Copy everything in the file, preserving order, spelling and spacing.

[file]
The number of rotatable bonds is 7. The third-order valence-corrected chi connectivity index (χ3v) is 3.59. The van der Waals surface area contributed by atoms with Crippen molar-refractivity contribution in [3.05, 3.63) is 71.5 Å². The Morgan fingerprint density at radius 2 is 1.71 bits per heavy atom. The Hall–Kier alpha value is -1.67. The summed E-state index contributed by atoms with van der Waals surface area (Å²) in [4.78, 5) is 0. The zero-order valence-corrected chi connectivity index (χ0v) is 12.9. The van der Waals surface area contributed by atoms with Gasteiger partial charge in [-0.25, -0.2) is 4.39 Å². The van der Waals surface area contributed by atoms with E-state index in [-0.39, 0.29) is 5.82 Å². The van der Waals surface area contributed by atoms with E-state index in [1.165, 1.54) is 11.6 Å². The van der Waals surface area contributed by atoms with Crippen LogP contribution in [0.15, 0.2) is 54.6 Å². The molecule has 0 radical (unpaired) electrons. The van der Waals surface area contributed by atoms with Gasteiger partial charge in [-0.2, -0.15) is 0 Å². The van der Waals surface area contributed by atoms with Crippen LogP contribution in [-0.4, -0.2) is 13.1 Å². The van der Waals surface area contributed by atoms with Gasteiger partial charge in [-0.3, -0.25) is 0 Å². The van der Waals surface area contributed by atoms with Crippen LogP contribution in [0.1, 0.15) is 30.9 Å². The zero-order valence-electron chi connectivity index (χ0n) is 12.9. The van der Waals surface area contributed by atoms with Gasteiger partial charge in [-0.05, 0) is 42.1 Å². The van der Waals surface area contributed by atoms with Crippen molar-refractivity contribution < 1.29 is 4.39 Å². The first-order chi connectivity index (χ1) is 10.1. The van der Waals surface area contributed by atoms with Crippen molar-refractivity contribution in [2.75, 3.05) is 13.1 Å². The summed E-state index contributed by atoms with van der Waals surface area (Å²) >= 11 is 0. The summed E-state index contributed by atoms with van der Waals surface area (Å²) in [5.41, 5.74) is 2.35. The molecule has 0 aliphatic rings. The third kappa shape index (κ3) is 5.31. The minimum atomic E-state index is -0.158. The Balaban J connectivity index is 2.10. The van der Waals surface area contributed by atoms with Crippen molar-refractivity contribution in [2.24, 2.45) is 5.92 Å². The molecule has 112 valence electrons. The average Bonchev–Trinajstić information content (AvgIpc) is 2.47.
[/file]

The number of rotatable bonds is 7. The third-order valence-corrected chi connectivity index (χ3v) is 3.59. The van der Waals surface area contributed by atoms with Crippen molar-refractivity contribution in [3.05, 3.63) is 71.5 Å². The Morgan fingerprint density at radius 2 is 1.71 bits per heavy atom. The Hall–Kier alpha value is -1.67. The summed E-state index contributed by atoms with van der Waals surface area (Å²) in [4.78, 5) is 0. The zero-order valence-corrected chi connectivity index (χ0v) is 12.9. The van der Waals surface area contributed by atoms with Gasteiger partial charge in [-0.25, -0.2) is 4.39 Å². The van der Waals surface area contributed by atoms with E-state index in [-0.39, 0.29) is 5.82 Å². The van der Waals surface area contributed by atoms with E-state index in [1.165, 1.54) is 11.6 Å². The van der Waals surface area contributed by atoms with Crippen LogP contribution in [0.15, 0.2) is 54.6 Å². The molecule has 0 radical (unpaired) electrons. The van der Waals surface area contributed by atoms with Gasteiger partial charge in [-0.2, -0.15) is 0 Å². The van der Waals surface area contributed by atoms with Crippen LogP contribution in [-0.4, -0.2) is 13.1 Å². The van der Waals surface area contributed by atoms with Gasteiger partial charge in [-0.3, -0.25) is 0 Å². The van der Waals surface area contributed by atoms with Crippen LogP contribution in [0.1, 0.15) is 30.9 Å². The zero-order valence-electron chi connectivity index (χ0n) is 12.9. The van der Waals surface area contributed by atoms with Gasteiger partial charge in [-0.05, 0) is 42.1 Å². The van der Waals surface area contributed by atoms with Crippen molar-refractivity contribution < 1.29 is 4.39 Å². The first-order chi connectivity index (χ1) is 10.1. The van der Waals surface area contributed by atoms with Crippen molar-refractivity contribution in [2.75, 3.05) is 13.1 Å². The summed E-state index contributed by atoms with van der Waals surface area (Å²) >= 11 is 0. The summed E-state index contributed by atoms with van der Waals surface area (Å²) in [5.41, 5.74) is 2.35. The molecule has 0 aliphatic rings. The third kappa shape index (κ3) is 5.31. The minimum atomic E-state index is -0.158. The Balaban J connectivity index is 2.10. The van der Waals surface area contributed by atoms with Crippen molar-refractivity contribution in [2.24, 2.45) is 5.92 Å². The molecule has 112 valence electrons. The average Bonchev–Trinajstić information content (AvgIpc) is 2.47.